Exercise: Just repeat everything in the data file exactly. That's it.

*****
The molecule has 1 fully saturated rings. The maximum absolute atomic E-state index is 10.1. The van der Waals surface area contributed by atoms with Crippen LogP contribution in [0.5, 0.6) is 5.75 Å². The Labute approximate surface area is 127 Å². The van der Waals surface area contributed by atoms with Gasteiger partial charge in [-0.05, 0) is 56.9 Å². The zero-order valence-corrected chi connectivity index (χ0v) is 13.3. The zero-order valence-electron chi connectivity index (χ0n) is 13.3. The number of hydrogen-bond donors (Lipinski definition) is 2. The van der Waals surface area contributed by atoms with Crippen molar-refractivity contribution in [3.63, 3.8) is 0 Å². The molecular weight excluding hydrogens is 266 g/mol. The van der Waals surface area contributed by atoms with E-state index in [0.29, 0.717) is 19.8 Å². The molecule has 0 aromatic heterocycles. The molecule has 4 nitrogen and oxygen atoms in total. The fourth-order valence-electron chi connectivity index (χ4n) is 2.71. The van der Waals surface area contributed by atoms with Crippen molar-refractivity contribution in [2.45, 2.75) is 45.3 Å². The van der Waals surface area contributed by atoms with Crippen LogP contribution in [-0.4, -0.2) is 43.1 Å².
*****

The molecule has 1 fully saturated rings. The maximum absolute atomic E-state index is 10.1. The van der Waals surface area contributed by atoms with Crippen LogP contribution in [0.5, 0.6) is 5.75 Å². The Labute approximate surface area is 127 Å². The van der Waals surface area contributed by atoms with Gasteiger partial charge in [-0.05, 0) is 56.9 Å². The zero-order valence-corrected chi connectivity index (χ0v) is 13.3. The zero-order valence-electron chi connectivity index (χ0n) is 13.3. The number of hydrogen-bond donors (Lipinski definition) is 2. The van der Waals surface area contributed by atoms with Crippen molar-refractivity contribution in [3.63, 3.8) is 0 Å². The molecular weight excluding hydrogens is 266 g/mol. The van der Waals surface area contributed by atoms with E-state index in [0.29, 0.717) is 19.8 Å². The molecule has 0 aromatic heterocycles. The molecule has 4 nitrogen and oxygen atoms in total. The fourth-order valence-electron chi connectivity index (χ4n) is 2.71. The van der Waals surface area contributed by atoms with Crippen molar-refractivity contribution in [2.45, 2.75) is 45.3 Å². The van der Waals surface area contributed by atoms with Crippen LogP contribution in [-0.4, -0.2) is 43.1 Å².